Strike slip faults are characterised by complex 3D geometries, with abrupt structural variations and a high degree of lateral segmentation. Hence, understanding the underlying mechanisms of lateral fault segmentation can shed light on the distribution of deformation and stress along these faults, as well as their seismic behaviour. In this study, we have tried to characterise some of these parameters for the Levant fault.
We first investigated the seismic behaviour of this fault over the last few thousand years. To do this we realised a paleoseimological trench along the southern section of the fault, in a region where historical seismic data are limited. This allowed us to propose a rupture scenario for the section running from the Gulf of Aqaba to Mount Lebanon (~500km). The resulting catalogue highlights several seismic crises about 200 years long during which the whole fault ruptures in a cascade, interspaced with quiescent periods of about 350-400 years. This suggests that the seismic behaviour of the fault presents temporal clustering. Our catalogue also allowed for the estimation of the slip deficit accumulated over the last 1600 years in the considered section. This deficit is homogeneous along the fault and relatively high (2 m on average), which could suggest that a seismic crisis could happen over the entire region in a near future, as the compensation of such deficit would require the occurrence of a Mw 7.2 event on each section of the fault.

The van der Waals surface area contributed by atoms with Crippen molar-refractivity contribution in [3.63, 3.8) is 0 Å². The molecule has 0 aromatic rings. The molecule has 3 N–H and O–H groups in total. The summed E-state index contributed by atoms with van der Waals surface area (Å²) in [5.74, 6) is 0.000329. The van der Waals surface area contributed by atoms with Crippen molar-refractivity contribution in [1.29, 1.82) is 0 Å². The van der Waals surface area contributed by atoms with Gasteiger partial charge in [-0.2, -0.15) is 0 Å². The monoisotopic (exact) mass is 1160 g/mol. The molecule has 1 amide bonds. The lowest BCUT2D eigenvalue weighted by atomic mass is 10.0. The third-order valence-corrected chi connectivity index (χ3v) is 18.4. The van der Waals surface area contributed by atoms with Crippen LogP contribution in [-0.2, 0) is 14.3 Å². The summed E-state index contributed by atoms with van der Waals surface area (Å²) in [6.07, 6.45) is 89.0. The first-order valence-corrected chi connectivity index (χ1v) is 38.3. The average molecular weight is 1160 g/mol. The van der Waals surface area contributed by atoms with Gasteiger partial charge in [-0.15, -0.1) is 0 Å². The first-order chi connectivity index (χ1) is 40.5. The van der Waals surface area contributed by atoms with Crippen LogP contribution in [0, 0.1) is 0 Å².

After that we studied the distribution of long-term deformation in a region with a relatively complex geometry: the Gulf of Aqaba. In this region we mapped from field data and satellite images several secondary structures on the margins of the gulf. Indeed, even though the main fault is at sea, part of the vertical deformation is accommodated on land. The confrontation of thermochronological and cosmogenic datations along the eastern coast of the gulf shows an acceleration of the uplift rates. We interpret this as a consequence of the migration of the Euler pole associated with the rotation of the Arabian plaque, 5 ky ago. This migration led to an increase of the transtension in the Gulf of Aqaba, which reactivated ancient faults bordering the coastal plain.
Finally, in order to quantify the mechanisms controlling the segmentation of strike slip faults and their temporal evolution, we realised sand box experiments. Our results highlight the importance of the thickness of the brittle material and its impact on the segment lengths. They also show the persistence of strike slip faults segmentation since the segmentation observed in the field obeys the same scaling laws as that observed at the early stages of deformation in sand box experiments.